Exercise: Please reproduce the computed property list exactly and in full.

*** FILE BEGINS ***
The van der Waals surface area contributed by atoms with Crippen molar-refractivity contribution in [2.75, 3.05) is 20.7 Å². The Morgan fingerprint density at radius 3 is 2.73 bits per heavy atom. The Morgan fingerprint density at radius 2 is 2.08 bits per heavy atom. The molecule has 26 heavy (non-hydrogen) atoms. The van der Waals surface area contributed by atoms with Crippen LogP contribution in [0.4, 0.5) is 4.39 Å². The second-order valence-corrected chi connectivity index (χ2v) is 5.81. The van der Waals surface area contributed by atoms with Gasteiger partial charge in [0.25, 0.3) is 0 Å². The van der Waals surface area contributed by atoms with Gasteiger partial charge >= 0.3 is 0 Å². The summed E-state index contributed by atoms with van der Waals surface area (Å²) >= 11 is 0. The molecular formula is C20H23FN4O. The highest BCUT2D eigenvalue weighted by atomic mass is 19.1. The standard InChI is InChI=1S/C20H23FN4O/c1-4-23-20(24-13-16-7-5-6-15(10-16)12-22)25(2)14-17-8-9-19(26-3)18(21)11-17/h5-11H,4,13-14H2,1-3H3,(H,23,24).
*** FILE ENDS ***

The van der Waals surface area contributed by atoms with Crippen molar-refractivity contribution in [2.75, 3.05) is 20.7 Å². The Morgan fingerprint density at radius 3 is 2.73 bits per heavy atom. The Morgan fingerprint density at radius 2 is 2.08 bits per heavy atom. The molecule has 26 heavy (non-hydrogen) atoms. The van der Waals surface area contributed by atoms with Crippen LogP contribution in [0.4, 0.5) is 4.39 Å². The second-order valence-corrected chi connectivity index (χ2v) is 5.81. The van der Waals surface area contributed by atoms with Gasteiger partial charge in [0.25, 0.3) is 0 Å². The van der Waals surface area contributed by atoms with Gasteiger partial charge >= 0.3 is 0 Å². The summed E-state index contributed by atoms with van der Waals surface area (Å²) >= 11 is 0. The molecular formula is C20H23FN4O. The highest BCUT2D eigenvalue weighted by atomic mass is 19.1. The standard InChI is InChI=1S/C20H23FN4O/c1-4-23-20(24-13-16-7-5-6-15(10-16)12-22)25(2)14-17-8-9-19(26-3)18(21)11-17/h5-11H,4,13-14H2,1-3H3,(H,23,24).